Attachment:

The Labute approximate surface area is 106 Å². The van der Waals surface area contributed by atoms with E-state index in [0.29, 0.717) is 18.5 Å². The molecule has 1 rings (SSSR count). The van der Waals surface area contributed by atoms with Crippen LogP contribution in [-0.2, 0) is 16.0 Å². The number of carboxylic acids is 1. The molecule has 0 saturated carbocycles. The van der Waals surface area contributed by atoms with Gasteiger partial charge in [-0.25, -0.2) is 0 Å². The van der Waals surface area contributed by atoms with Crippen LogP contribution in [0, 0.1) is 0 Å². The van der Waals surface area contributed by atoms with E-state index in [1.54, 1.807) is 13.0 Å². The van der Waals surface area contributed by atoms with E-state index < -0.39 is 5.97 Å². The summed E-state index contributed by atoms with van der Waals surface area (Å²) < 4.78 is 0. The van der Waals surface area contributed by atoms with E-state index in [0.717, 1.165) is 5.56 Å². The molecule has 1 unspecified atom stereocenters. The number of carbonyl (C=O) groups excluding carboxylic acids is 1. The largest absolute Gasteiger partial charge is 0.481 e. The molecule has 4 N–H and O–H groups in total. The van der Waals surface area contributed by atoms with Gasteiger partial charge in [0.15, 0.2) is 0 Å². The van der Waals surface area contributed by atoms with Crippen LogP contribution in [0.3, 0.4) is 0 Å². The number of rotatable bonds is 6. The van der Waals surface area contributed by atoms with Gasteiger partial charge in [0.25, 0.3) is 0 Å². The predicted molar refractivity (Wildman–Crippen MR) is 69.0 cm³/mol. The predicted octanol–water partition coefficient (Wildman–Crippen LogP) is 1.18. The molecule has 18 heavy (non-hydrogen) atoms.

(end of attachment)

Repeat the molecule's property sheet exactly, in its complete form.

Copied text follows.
The Labute approximate surface area is 106 Å². The van der Waals surface area contributed by atoms with E-state index in [0.29, 0.717) is 18.5 Å². The molecule has 1 rings (SSSR count). The van der Waals surface area contributed by atoms with Crippen LogP contribution in [-0.2, 0) is 16.0 Å². The number of carboxylic acids is 1. The molecule has 0 saturated carbocycles. The van der Waals surface area contributed by atoms with Gasteiger partial charge in [-0.25, -0.2) is 0 Å². The van der Waals surface area contributed by atoms with Crippen LogP contribution in [0, 0.1) is 0 Å². The van der Waals surface area contributed by atoms with E-state index in [1.54, 1.807) is 13.0 Å². The van der Waals surface area contributed by atoms with E-state index < -0.39 is 5.97 Å². The summed E-state index contributed by atoms with van der Waals surface area (Å²) < 4.78 is 0. The van der Waals surface area contributed by atoms with E-state index in [0.717, 1.165) is 5.56 Å². The molecule has 1 unspecified atom stereocenters. The number of carbonyl (C=O) groups excluding carboxylic acids is 1. The largest absolute Gasteiger partial charge is 0.481 e. The molecule has 4 N–H and O–H groups in total. The van der Waals surface area contributed by atoms with Gasteiger partial charge in [0.15, 0.2) is 0 Å². The van der Waals surface area contributed by atoms with Crippen LogP contribution in [0.3, 0.4) is 0 Å². The number of rotatable bonds is 6. The van der Waals surface area contributed by atoms with Gasteiger partial charge in [0.25, 0.3) is 0 Å². The predicted molar refractivity (Wildman–Crippen MR) is 69.0 cm³/mol. The predicted octanol–water partition coefficient (Wildman–Crippen LogP) is 1.18. The molecule has 18 heavy (non-hydrogen) atoms.